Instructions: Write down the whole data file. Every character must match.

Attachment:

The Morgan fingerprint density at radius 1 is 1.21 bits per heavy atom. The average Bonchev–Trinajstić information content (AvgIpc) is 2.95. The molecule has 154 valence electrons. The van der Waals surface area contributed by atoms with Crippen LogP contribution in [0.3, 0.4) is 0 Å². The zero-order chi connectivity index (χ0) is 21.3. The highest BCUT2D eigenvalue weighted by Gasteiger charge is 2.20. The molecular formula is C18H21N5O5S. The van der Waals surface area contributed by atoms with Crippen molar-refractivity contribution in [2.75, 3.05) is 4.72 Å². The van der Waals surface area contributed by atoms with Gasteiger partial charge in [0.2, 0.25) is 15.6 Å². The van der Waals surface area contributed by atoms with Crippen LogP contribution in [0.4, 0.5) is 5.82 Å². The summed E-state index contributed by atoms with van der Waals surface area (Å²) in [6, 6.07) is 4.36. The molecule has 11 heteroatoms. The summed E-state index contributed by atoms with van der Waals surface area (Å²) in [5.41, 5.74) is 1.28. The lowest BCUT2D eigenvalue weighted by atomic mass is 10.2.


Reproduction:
The Morgan fingerprint density at radius 1 is 1.21 bits per heavy atom. The average Bonchev–Trinajstić information content (AvgIpc) is 2.95. The molecule has 154 valence electrons. The van der Waals surface area contributed by atoms with Crippen LogP contribution in [0.3, 0.4) is 0 Å². The zero-order chi connectivity index (χ0) is 21.3. The highest BCUT2D eigenvalue weighted by Gasteiger charge is 2.20. The molecular formula is C18H21N5O5S. The van der Waals surface area contributed by atoms with Crippen molar-refractivity contribution in [2.75, 3.05) is 4.72 Å². The van der Waals surface area contributed by atoms with Gasteiger partial charge in [0.2, 0.25) is 15.6 Å². The van der Waals surface area contributed by atoms with Crippen LogP contribution in [0.4, 0.5) is 5.82 Å². The summed E-state index contributed by atoms with van der Waals surface area (Å²) in [6, 6.07) is 4.36. The molecule has 11 heteroatoms. The summed E-state index contributed by atoms with van der Waals surface area (Å²) in [5.41, 5.74) is 1.28. The lowest BCUT2D eigenvalue weighted by atomic mass is 10.2.